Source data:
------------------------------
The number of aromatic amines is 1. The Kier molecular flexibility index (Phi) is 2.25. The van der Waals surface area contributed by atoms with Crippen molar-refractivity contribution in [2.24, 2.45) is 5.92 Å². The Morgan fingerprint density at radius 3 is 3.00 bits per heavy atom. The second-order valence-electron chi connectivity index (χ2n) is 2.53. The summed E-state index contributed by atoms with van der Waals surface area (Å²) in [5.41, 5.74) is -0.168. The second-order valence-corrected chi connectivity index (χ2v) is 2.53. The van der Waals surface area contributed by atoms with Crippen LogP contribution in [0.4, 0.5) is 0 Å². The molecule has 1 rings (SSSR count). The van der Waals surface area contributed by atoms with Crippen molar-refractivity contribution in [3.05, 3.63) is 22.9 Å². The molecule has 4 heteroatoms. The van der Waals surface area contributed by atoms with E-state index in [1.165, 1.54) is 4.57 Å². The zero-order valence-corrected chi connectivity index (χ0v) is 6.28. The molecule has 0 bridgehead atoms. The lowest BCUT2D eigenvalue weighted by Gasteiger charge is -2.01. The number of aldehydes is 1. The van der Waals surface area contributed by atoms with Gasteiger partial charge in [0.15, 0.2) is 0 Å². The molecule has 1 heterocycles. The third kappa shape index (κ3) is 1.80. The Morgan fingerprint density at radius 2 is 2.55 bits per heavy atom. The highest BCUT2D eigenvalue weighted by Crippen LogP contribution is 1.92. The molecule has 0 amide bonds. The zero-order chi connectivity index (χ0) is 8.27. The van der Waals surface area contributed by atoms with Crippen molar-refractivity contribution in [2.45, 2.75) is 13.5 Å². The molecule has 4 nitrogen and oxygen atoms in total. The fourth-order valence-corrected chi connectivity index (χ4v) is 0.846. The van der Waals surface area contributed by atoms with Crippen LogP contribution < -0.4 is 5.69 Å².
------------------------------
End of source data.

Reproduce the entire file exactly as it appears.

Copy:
The number of aromatic amines is 1. The Kier molecular flexibility index (Phi) is 2.25. The van der Waals surface area contributed by atoms with Crippen molar-refractivity contribution in [2.24, 2.45) is 5.92 Å². The Morgan fingerprint density at radius 3 is 3.00 bits per heavy atom. The second-order valence-electron chi connectivity index (χ2n) is 2.53. The summed E-state index contributed by atoms with van der Waals surface area (Å²) in [5.41, 5.74) is -0.168. The second-order valence-corrected chi connectivity index (χ2v) is 2.53. The van der Waals surface area contributed by atoms with Crippen LogP contribution in [0.4, 0.5) is 0 Å². The molecule has 1 rings (SSSR count). The van der Waals surface area contributed by atoms with Crippen molar-refractivity contribution in [3.05, 3.63) is 22.9 Å². The molecule has 4 heteroatoms. The van der Waals surface area contributed by atoms with E-state index in [1.165, 1.54) is 4.57 Å². The zero-order valence-corrected chi connectivity index (χ0v) is 6.28. The molecule has 0 bridgehead atoms. The lowest BCUT2D eigenvalue weighted by Gasteiger charge is -2.01. The number of aldehydes is 1. The van der Waals surface area contributed by atoms with Gasteiger partial charge in [0.15, 0.2) is 0 Å². The molecule has 1 heterocycles. The third kappa shape index (κ3) is 1.80. The Morgan fingerprint density at radius 2 is 2.55 bits per heavy atom. The highest BCUT2D eigenvalue weighted by Crippen LogP contribution is 1.92. The molecule has 0 amide bonds. The zero-order chi connectivity index (χ0) is 8.27. The van der Waals surface area contributed by atoms with Crippen molar-refractivity contribution in [2.45, 2.75) is 13.5 Å². The molecule has 4 nitrogen and oxygen atoms in total. The fourth-order valence-corrected chi connectivity index (χ4v) is 0.846. The van der Waals surface area contributed by atoms with Crippen LogP contribution < -0.4 is 5.69 Å².